Starving Review: The Living Image by P. M. Richter

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The Living Image by P. M. Richter (Amazon, Goodreads)

With my pantry set fit to explode despite my best efforts, the missive has come down from Starving Review LLC to get to eating double-time!  The first thing to pop out onto my plate is a trifecta of fusion, promising a pleasing blend of science fiction, mystery, and spy thriller.  Can The Living Image mirror the flavorful spices of its various genres or will it simply point out the flaws in the image?

Before we find out, let us read the Starving Review by-laws:

  1. I attempt to rate every book from the perspective of a fan of the genre
  2. I attempt to make every review as spoiler-free as possible

It took me a bit to really wrap my mouth around this particular cupcake.  What Image really is, at the heart of the recipe, is a bit of nostalgic kitsch, brimming with the over-the-top flavors of a 1960s spy adventure.  Think more Roger Moore Bond than Daniel Craig Bond here, or, in a less serious example, FX’s Archer.  The villains are slimy and despicable, the Cold War is so on even in an age of cellphones and glastnost, and the good guys are classy.  Once you tune your taste buds to that particular flavor profile, what seem like rough edges and inconsistencies in the plot and world history melt away.

The biggest strength of Image lies in its main characters.  There’s been a lot of care put into mixing the ingredients for them and cause you to be invested in their plight.  This is backed up be a nice, steady pace that keeps the plot rolling along in good measure.  Mixed with the flash and awe of that 60s spy thriller vibe, it makes for an excellent slice of cake to nibble on.  I know this may seem a bit brief in regards to this, but there’s no other way to put it.  When Image hums, it is a swinging jazz-disco number in the middle of a classy party.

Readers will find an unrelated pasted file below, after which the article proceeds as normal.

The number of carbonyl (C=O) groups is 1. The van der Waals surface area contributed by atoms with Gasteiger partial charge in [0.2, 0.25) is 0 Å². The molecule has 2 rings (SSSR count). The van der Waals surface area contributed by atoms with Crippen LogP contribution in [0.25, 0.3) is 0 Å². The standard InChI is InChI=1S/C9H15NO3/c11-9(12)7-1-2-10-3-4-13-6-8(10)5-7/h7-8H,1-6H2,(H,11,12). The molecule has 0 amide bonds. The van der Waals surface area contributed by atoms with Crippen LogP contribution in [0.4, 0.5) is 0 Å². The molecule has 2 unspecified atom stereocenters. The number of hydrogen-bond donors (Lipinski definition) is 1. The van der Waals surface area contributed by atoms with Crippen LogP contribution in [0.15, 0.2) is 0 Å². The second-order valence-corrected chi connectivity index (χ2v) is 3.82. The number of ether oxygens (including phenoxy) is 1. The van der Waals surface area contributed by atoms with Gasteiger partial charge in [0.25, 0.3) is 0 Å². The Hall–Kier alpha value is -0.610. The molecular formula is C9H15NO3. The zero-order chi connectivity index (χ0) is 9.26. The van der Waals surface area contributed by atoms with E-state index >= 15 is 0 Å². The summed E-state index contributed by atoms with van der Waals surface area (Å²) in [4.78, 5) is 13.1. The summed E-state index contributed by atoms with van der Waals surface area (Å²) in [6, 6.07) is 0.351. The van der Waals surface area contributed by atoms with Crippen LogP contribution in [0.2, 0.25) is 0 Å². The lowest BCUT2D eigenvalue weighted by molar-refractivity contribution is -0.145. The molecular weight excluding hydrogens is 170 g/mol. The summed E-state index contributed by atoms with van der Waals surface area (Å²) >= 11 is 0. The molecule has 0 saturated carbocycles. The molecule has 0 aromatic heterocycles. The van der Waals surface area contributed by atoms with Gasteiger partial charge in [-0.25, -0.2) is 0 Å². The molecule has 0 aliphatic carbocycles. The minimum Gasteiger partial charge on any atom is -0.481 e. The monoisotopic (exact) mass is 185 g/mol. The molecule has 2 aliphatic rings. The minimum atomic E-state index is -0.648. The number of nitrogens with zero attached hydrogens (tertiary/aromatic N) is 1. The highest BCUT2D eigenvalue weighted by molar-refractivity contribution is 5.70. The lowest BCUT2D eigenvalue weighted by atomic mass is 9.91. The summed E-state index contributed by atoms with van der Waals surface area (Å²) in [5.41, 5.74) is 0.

On the other side of the plate, though, this isn’t a perfectly baked treat.  The flaw that I found most pervasive was the inconsistent dialogue.  At times, especially in the most serious character moments, the dialogue range true, but at other times it turned out flat and flavorless.  One pet peeve is that sometimes what I thought would be insightful exchanges were glossed over in the ‘X told Y this’ method.  Your dining experience may vary, though!  Outside of that, there are some minor flaws here and there, with the slightly flat climax being among them, but nothing that really takes away like the uneven dialogue.

To bring it all together, The Living Image is a slice of kitschy nostalgic 60s spy-thriller-sci-fi pie that is quite enjoyable!  If you like classic James Bond, the original Man from U.N.C.L.E., or anything in that range, you’ll enjoy this meal.  If you want a grounded, down-t0-earth spy experience, you may want to grab a different dish.

FINAL VERDICT: **** (A slice of kitschy nostalgic 60s spy-thriller-sci-fi pie!)

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